Tuesday, 10 May 2011

The theology of Lark Rise

I recently read Flora Thompson's Lark Rise, a chronicle of village life in Victorian Britain (that was recently turned into a BBC drama). It's based on her childhood growing up in a village very much like the one she describes, and was beautifully written, fascinating to read, and an interesting contrast to most of the other literature I've read from that period which is either about rich people or the urban poor, and Thompson takes an interesting position on the politics of it all, talking about how hard it is just to feed a family on a farm labourer's wages, but also saying a lot of things like "People were poorer and had not the comforts, amusements, or knowledge we have to-day; but they were happier." She says this about the sermons they listened to in church:

Another favourite subject was the supreme rightness of the social order as it then existed. God, in His infinite wisdom, had appointed a place for every man, woman, and child on this earth and it was their bounden duty to remain contentedly in their niches. A gentleman might seem to some of his listeners to have a pleasant, easy life, compared to theirs at field labour; but he had his duties and responsibilities, which would be far beyond their capabilities. He had to pay taxes, sit on the Bench of Magistrates, oversee his estate, and keep up his position by entertaining. Could they do these things? No. Of course they could not; and he did not suppose that a gentleman could cut as straight a furrow or mow or thatch a rick as expertly as they could. So let them be thankful and rejoice in their physical strength and the bounty of the farmer, who found them work on his land and paid them wages with his money.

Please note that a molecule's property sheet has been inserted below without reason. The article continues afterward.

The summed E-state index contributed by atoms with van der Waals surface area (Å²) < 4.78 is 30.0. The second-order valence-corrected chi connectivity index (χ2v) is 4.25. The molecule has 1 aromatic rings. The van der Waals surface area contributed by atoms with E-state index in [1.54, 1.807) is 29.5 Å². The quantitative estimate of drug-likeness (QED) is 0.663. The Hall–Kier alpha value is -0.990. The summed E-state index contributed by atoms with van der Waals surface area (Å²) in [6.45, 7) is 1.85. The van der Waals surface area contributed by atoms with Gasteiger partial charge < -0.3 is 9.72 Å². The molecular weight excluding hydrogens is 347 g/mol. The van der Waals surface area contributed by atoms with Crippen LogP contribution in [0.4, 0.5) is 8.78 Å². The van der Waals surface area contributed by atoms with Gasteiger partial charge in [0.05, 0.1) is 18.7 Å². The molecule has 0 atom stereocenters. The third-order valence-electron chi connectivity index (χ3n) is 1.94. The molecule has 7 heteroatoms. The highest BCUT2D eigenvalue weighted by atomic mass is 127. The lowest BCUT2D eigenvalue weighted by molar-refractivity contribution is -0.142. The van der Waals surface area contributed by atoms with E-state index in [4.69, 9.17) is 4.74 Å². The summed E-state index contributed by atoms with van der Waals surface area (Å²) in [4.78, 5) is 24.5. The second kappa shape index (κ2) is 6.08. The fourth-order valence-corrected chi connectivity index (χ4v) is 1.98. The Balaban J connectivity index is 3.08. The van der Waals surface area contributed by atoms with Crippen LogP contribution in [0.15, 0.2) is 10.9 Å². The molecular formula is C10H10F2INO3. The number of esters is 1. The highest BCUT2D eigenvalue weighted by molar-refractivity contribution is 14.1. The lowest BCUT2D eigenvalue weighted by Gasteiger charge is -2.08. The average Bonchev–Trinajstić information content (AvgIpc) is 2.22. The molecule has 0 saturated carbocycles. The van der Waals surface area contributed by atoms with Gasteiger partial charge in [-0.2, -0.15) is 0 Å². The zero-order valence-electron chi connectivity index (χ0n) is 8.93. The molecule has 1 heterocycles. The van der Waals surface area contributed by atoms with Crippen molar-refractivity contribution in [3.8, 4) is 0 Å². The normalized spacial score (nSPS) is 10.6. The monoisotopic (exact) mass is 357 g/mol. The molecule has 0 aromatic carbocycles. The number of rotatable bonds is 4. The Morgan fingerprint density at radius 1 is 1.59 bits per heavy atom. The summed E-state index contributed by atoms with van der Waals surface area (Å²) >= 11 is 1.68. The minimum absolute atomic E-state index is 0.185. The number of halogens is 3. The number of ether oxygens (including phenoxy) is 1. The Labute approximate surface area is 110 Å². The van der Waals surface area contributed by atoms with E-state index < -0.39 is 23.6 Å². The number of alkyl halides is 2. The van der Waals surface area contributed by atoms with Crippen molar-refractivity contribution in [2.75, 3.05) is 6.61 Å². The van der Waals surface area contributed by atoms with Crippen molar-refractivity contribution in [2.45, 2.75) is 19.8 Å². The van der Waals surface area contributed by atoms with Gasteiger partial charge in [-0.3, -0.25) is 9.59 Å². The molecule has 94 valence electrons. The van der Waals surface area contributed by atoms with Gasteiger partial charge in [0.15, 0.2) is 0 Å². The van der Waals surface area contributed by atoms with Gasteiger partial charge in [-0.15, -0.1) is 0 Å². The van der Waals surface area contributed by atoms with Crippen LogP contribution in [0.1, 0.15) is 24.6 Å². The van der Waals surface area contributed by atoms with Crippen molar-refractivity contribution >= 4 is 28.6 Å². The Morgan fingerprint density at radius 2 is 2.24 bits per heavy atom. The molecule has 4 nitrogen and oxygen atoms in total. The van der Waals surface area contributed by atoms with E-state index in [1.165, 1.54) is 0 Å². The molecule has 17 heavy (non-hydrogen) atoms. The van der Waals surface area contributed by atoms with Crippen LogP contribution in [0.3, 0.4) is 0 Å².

Less frequently, he would preach eternal punishment for sin, and touch, more lightly, upon the bliss reserved for those who worked hard, were contented with their lot and showed proper respect to their superiors. The Holy Name was seldom mentioned, nor were human griefs or joys, or the kindly human feelings which bind man to man. It was not religion he preached, but a narrow code of ethics, imposed from above upon the lower orders, which, even in those days, was out of date.
So, you know, maybe some things about the Church have got better. Have they?

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